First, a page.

Down boy - no more whistling to tune of terror
Has anyone else noticed there was something missing from the reaction to last week’s failed terrorism plot to stage a Last Stand at Holsworthy?
I pricked up my ears and sniffed the air but try as I might I could no longer detect a dog whistle, that barely audible call to channel justified fear into something altogether more ugly.
In a sign that the Howard era is finally over, both the Prime Minister and the besieged Opposition Leader exhibited a fundamental decency in playing the men and not the race.
Their words on fighting terror were appropriately strong, but there were none of the sly hooks about ‘not in our country’ nor the craven calls to review refugee intakes, those kernels of division that for too long had been part and parcel of our global security debate.
You could argue that Rudd is too much the diplomat wonk to play these games and that Turnbull was too busy being hit by a runaway ute, but the effect was the same: to manage fear and not inflame it.
For those of us who like to whinge about how little there is between the parties it is a moment worth noting; proof positive that when you change a government you do change a country.
And it was interesting to watch the way the media followed our leaders’ example. We were more likely to read stories about lapsed children of migrants than rants against their community leaders.
All of which leaves me wondering whether we are entering a new and more mature stage in our engagement with global security, where our leaders attempt to understand our enemies rather than demonise them.
It’s not as if the situation wasn’t ripe for blowing the whistle. According to The Punch’s Three-Step Plan for Propagating Fear and Loathing, things were lining up nicely.
First requirement for Propagating Fear and Loathing: the threat needs to be realistic, and while the home-grown terror plot caught many in the media by surprise, but not the general public, according to a recent Essential Report.
In late July we asked the public to name Australia’s top security threat and were somewhat surprised to see Local Extremists (23 per cent) coming in just behind Terror attacks in Indonesia (35 per cent) as our number one fear.
Significantly the local threat was seen as far graver than the war on Afghanistan (eight per cent), the war in Iraq (four per cent) and Iranian nuclear capability (three per cent).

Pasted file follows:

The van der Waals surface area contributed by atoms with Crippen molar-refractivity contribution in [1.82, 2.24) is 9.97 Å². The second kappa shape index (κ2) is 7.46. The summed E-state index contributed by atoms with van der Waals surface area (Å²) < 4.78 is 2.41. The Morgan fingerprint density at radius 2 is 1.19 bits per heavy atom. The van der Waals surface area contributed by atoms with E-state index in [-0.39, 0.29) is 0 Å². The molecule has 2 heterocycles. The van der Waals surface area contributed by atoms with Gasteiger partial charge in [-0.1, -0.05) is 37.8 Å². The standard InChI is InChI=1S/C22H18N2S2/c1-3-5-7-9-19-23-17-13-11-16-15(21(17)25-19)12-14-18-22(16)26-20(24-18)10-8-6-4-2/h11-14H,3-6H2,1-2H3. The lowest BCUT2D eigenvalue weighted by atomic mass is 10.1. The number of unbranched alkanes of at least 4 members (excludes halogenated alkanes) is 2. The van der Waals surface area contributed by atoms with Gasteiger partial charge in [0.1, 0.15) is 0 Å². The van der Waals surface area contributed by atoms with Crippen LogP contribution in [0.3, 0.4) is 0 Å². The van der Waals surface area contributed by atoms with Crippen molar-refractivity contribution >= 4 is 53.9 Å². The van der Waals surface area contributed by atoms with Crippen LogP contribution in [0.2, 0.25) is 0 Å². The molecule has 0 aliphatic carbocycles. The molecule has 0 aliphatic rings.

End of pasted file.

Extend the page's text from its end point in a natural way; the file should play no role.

These figures are interesting because it shows the grounds to sow fear and still fertile – even before the attacks people saw a real and present danger in their own backyard.
And the Second Requirement for Propagating Fear and Loathing, economic insecurity, is also present, with more than a third of the public currently expecting their economic conditions to deteriorate over the next 12 months.
Indeed, the combination of economic insecurity and defined group of immigrants was the real hook behind the Tampa crisis.
Back in 2000, EMC started packing up rising insecurity amongst Australian workers in focus groups, with concern focussed on off-shoring of jobs and cheap foreign inputs.
We channelled these concerns into the “Fair Trade not Free Trade’ campaign for Doug Cameron and the AWMU, arguing (to little success) that neo-Liberal policies were hurting Australian workers.
The champion of free markets, John Howard, (with help from Mark Textor) took the same information and turned it into a moral panic about boat-people that led to the show down on the Tampa and the election-winning call that we would decide who would come into this country.
Which brings me to the Third Requirement for Propagating Fear and Loathing – political will. Leaders decide whether they want to unlock our better angels or allow fear to reign.
Political parties do not have a mortgage on this.
Labor under the White Australia Policy championed fear; Malcolm Fraser turned his back on it allowing a generation of Vietnamese boat-people to rebuild their lives.
The take-out from the last week, is that whatever else you think of them, we now have two leaders who take their responsibilities seriously – and that’s a great step forward for the entire nation.
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